Home insulation

Discussion in 'Off-Topic' started by hoopsnut1, Jul 23, 2009.

  1. hoopsnut1

    hoopsnut1 Member

    Jan 22, 2008
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    I am looking to add to my existing attic insulation and I have talked to different installers, each praising their particular products. Blown cellulose or blown fiberglass, I'm leaning towards the cellulose, but I was wondering what experiences you guys have had. The fiberglass is not suppose to settle, but is more expensive. From what I have read there is varying reports on the fire risks of both as well as the R values. Help! TIA.
     
  2. brianhos

    brianhos Moderator
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    Jun 1, 2006
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    Also, who can I call to do this? I am not messing with it, but I would like to add insulation to my attic also.
     
  3. DaddyMac

    DaddyMac Well-Known Member

    Oct 18, 2006
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    I had blow in in my attic when I moved in. Left it there and installed batts over the top. I just find it to be cleaner/less messy. That probably doesn't matter if you're not going up there all that often.

    Check with your local utility to see if they have energy programs to help with paying the cost. I had Mid-American do a energy audit of my house and pretty much paid for the whole thing, about $500 (installed the insulation myself. Doesn't really take all that long when dealing with fiberglass batts).
     
  4. pulse

    pulse Well-Known Member

    Mar 24, 2006
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    Did you just pack down the batts over the top? How think was the existing insulation that you covered up?
     
  5. cyeah

    cyeah Well-Known Member

    May 23, 2006
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    For attics, blown cellulose is fine. We are building a new home and going with an R-55 in the attic - bolwn cellulose.

    It is pretty easy to deal with yourself if you want and very economical on a DIY basis. Most home improvement places will loan you the equipment to blow it in.

    Adding insulation to an existing home if you contract it can get a bit pricey because the job is not really that big but it takes 1/2 a day to a day on most houses.

    Kinzler out of Ames does it but it is better as a DIY in my opinion - Unless your are made of money like Hos.
     
  6. bos

    bos Legend
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    Apr 10, 2006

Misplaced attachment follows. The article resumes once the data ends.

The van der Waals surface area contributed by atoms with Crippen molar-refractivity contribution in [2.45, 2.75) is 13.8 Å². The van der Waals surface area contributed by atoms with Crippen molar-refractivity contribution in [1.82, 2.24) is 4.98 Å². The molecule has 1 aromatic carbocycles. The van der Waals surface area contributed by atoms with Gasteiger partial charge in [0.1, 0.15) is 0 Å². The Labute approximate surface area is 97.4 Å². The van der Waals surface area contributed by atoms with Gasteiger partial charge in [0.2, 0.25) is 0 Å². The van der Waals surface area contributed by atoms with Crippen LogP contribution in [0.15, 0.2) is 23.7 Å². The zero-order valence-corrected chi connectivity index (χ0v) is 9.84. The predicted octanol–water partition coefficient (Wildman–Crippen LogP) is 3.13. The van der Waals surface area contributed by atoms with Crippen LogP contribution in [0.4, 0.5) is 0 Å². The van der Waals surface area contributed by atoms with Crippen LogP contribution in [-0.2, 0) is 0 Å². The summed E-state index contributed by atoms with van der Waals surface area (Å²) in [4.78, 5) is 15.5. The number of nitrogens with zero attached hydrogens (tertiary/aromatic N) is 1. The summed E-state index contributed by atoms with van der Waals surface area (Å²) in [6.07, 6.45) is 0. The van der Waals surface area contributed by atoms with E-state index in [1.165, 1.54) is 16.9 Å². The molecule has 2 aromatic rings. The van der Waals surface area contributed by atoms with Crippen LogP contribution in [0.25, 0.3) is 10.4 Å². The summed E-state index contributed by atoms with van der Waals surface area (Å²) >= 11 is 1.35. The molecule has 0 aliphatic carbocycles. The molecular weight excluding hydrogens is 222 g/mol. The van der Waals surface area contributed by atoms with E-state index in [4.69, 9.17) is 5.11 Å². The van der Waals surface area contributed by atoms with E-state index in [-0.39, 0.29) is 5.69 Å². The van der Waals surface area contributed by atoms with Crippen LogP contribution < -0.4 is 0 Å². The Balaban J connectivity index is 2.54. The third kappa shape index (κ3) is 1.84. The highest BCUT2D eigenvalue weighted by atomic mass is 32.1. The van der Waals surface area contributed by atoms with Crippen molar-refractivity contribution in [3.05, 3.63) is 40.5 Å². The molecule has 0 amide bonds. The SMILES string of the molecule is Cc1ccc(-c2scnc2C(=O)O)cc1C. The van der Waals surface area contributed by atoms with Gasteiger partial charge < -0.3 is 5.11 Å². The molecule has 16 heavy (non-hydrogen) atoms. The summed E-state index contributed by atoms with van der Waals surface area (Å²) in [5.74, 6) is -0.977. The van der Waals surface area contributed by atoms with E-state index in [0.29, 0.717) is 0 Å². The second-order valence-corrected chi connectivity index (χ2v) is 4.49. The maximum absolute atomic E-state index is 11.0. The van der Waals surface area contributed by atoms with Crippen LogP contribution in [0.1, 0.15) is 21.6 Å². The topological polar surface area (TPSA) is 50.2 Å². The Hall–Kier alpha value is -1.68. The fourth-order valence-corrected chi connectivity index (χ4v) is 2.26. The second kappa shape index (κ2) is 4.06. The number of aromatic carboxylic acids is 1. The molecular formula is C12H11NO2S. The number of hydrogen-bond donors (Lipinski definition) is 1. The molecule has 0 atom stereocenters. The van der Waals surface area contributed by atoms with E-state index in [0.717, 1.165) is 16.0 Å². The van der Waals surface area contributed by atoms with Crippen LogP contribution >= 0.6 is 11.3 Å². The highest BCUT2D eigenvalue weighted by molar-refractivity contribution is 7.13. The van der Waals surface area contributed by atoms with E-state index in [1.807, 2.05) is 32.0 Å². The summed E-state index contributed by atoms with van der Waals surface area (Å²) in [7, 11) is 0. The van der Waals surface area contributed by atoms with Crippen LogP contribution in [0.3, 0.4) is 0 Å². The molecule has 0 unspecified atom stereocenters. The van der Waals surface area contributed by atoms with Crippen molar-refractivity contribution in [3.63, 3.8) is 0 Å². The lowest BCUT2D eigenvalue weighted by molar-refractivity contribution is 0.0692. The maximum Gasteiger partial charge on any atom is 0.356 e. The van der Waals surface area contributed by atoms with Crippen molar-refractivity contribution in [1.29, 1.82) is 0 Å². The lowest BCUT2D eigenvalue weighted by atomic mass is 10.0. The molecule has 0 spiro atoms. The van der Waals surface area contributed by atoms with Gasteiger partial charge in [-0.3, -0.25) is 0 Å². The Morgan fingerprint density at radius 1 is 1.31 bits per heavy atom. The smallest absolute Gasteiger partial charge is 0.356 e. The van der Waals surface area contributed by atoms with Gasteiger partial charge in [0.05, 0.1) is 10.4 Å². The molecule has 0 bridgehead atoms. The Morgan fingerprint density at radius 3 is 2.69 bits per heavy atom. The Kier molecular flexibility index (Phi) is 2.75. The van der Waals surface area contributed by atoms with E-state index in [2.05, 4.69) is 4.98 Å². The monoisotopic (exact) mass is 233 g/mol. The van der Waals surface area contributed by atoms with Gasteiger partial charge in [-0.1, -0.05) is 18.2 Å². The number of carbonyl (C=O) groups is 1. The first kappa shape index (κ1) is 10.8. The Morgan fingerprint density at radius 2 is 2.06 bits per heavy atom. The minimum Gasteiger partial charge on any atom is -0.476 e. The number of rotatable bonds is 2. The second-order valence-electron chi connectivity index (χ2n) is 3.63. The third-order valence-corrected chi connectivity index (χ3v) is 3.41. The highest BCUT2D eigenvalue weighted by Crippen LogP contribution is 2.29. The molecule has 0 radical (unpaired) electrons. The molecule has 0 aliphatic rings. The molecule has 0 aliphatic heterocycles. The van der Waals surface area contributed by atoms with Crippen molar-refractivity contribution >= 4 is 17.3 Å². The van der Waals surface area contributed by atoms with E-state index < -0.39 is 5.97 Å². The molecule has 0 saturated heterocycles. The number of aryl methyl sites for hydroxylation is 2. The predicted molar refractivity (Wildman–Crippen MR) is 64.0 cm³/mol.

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    Nah its just money taped on on the outside. The rest is filled with crap. :wink:

    I appreciate you bringing this thread up. I need to do this to my attic as well...and probably some walls at some point. Keep the info coming.
     
  7. cyeah

    cyeah Well-Known Member

    May 23, 2006
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    For retro in walls go with foam - if you can afford it.
     
  8. bos

    bos Legend
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    Apr 10, 2006
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    Well some are already finished. How can I fill it in?
     
  9. DaddyMac

    DaddyMac Well-Known Member

    Oct 18, 2006
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    There wasn't enough up there to bother packing it down - that's why I needed more in the first place.

    BTW - never pack down insulation - it diminishes it's effectiveness greatly. If I had a spot above the joists, I leveled it out to a shallowe area. On the whole - it wasn't high enough to worry about. To do a "proper" job, I probably shoud've filled in the gaps where it was too low. But it wasn't a big enough job to warrant doing so. Then I just laid the bats down perpendicular to the joists.

    I bought the materials the day of the ISU/NU football game in Lincoln in 2001. Went home, unloaded the stuff, got a pizza to watch the game. Were down by about 20 in the first quarter so I got to work and was probably done by the post game coverage.... :wink:
     
  10. pulse

    pulse Well-Known Member

    Mar 24, 2006
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    Oh so you didn't put the batts between the joists, you went perpendicular. I was thinking you squished the existing insulation down by putting the batts between the joists.
     
  11. tigershoops31

    tigershoops31 Well-Known Member

    Apr 13, 2006
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    I got the blown in from Lowes a year and a half ago...they loaned us the blower for free because we bought enough bags of insulation from them. A friend and I knocked off the job in like 2 hours tops. You just need somebody to be up there and somebody to feed in the insulation to the blower down below. Actually we only ended up using about half to 2/3 of the insulation so we returned the rest and they still didn't charge us for use of the blower...
     
  12. DaddyMac

    DaddyMac Well-Known Member

    Oct 18, 2006
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    Exactly.
     
  13. hoopsnut1

    hoopsnut1 Member

    Jan 22, 2008
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    Anybody have any ideas on cellulose vs. fiberglass?
     

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